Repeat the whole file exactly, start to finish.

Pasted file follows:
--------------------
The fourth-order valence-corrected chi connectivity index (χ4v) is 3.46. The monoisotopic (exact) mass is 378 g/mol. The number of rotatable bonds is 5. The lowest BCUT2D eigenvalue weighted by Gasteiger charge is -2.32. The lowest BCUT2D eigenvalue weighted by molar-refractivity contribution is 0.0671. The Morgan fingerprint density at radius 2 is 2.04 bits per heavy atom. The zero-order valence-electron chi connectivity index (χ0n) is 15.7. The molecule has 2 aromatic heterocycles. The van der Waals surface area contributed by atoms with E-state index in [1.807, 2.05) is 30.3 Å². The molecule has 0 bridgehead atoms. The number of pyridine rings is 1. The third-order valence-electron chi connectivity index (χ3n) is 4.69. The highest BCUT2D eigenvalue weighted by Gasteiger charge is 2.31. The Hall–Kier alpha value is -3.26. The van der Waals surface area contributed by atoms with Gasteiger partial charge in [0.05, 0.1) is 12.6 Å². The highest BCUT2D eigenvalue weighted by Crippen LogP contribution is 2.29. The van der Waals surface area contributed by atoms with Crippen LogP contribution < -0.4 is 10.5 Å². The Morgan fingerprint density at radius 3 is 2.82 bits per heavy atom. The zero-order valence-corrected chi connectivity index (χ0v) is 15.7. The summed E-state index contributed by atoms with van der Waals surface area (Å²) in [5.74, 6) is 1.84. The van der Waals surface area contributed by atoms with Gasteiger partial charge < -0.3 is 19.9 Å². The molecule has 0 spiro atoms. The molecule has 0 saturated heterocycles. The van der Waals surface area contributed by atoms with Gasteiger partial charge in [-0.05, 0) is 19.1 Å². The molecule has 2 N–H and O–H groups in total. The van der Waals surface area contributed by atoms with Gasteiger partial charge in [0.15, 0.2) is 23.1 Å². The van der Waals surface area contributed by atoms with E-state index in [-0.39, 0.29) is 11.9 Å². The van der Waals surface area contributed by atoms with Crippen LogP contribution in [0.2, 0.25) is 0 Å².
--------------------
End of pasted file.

The fourth-order valence-corrected chi connectivity index (χ4v) is 3.46. The monoisotopic (exact) mass is 378 g/mol. The number of rotatable bonds is 5. The lowest BCUT2D eigenvalue weighted by Gasteiger charge is -2.32. The lowest BCUT2D eigenvalue weighted by molar-refractivity contribution is 0.0671. The Morgan fingerprint density at radius 2 is 2.04 bits per heavy atom. The zero-order valence-electron chi connectivity index (χ0n) is 15.7. The molecule has 2 aromatic heterocycles. The van der Waals surface area contributed by atoms with E-state index in [1.807, 2.05) is 30.3 Å². The molecule has 0 bridgehead atoms. The number of pyridine rings is 1. The third-order valence-electron chi connectivity index (χ3n) is 4.69. The highest BCUT2D eigenvalue weighted by Gasteiger charge is 2.31. The Hall–Kier alpha value is -3.26. The van der Waals surface area contributed by atoms with Gasteiger partial charge in [0.05, 0.1) is 12.6 Å². The highest BCUT2D eigenvalue weighted by Crippen LogP contribution is 2.29. The van der Waals surface area contributed by atoms with Crippen LogP contribution < -0.4 is 10.5 Å². The Morgan fingerprint density at radius 3 is 2.82 bits per heavy atom. The zero-order valence-corrected chi connectivity index (χ0v) is 15.7. The summed E-state index contributed by atoms with van der Waals surface area (Å²) in [5.74, 6) is 1.84. The van der Waals surface area contributed by atoms with Gasteiger partial charge < -0.3 is 19.9 Å². The molecule has 0 spiro atoms. The molecule has 0 saturated heterocycles. The van der Waals surface area contributed by atoms with Gasteiger partial charge in [-0.05, 0) is 19.1 Å². The molecule has 2 N–H and O–H groups in total. The van der Waals surface area contributed by atoms with Gasteiger partial charge in [0.15, 0.2) is 23.1 Å². The van der Waals surface area contributed by atoms with E-state index in [-0.39, 0.29) is 11.9 Å². The van der Waals surface area contributed by atoms with Crippen LogP contribution in [0.2, 0.25) is 0 Å².